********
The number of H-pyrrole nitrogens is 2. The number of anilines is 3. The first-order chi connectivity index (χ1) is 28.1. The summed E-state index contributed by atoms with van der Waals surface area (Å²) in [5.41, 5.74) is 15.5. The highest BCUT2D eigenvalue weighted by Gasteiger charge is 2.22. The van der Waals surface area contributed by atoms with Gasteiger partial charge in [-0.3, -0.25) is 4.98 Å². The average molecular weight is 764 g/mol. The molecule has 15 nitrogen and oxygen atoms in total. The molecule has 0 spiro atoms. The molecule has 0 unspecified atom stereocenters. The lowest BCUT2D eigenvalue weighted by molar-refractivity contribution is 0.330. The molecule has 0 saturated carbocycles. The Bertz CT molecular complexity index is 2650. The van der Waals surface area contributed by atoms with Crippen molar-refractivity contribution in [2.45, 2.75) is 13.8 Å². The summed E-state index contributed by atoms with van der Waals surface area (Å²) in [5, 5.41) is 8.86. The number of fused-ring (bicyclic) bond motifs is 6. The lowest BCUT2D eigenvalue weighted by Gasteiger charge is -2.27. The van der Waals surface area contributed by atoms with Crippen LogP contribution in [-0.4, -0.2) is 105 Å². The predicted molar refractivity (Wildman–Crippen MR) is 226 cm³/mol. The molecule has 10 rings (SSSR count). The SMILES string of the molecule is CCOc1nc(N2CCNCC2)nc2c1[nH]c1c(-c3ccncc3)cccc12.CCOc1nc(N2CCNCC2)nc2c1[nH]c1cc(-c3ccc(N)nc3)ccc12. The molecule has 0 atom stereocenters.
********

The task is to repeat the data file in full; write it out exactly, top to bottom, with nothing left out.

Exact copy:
The number of H-pyrrole nitrogens is 2. The number of anilines is 3. The first-order chi connectivity index (χ1) is 28.1. The summed E-state index contributed by atoms with van der Waals surface area (Å²) in [5.41, 5.74) is 15.5. The highest BCUT2D eigenvalue weighted by Gasteiger charge is 2.22. The van der Waals surface area contributed by atoms with Gasteiger partial charge in [-0.3, -0.25) is 4.98 Å². The average molecular weight is 764 g/mol. The molecule has 15 nitrogen and oxygen atoms in total. The molecule has 0 spiro atoms. The molecule has 0 unspecified atom stereocenters. The lowest BCUT2D eigenvalue weighted by molar-refractivity contribution is 0.330. The molecule has 0 saturated carbocycles. The Bertz CT molecular complexity index is 2650. The van der Waals surface area contributed by atoms with Crippen molar-refractivity contribution in [2.45, 2.75) is 13.8 Å². The summed E-state index contributed by atoms with van der Waals surface area (Å²) in [5, 5.41) is 8.86. The number of fused-ring (bicyclic) bond motifs is 6. The lowest BCUT2D eigenvalue weighted by Gasteiger charge is -2.27. The van der Waals surface area contributed by atoms with Crippen LogP contribution in [-0.4, -0.2) is 105 Å². The predicted molar refractivity (Wildman–Crippen MR) is 226 cm³/mol. The molecule has 10 rings (SSSR count). The SMILES string of the molecule is CCOc1nc(N2CCNCC2)nc2c1[nH]c1c(-c3ccncc3)cccc12.CCOc1nc(N2CCNCC2)nc2c1[nH]c1cc(-c3ccc(N)nc3)ccc12. The molecule has 0 atom stereocenters.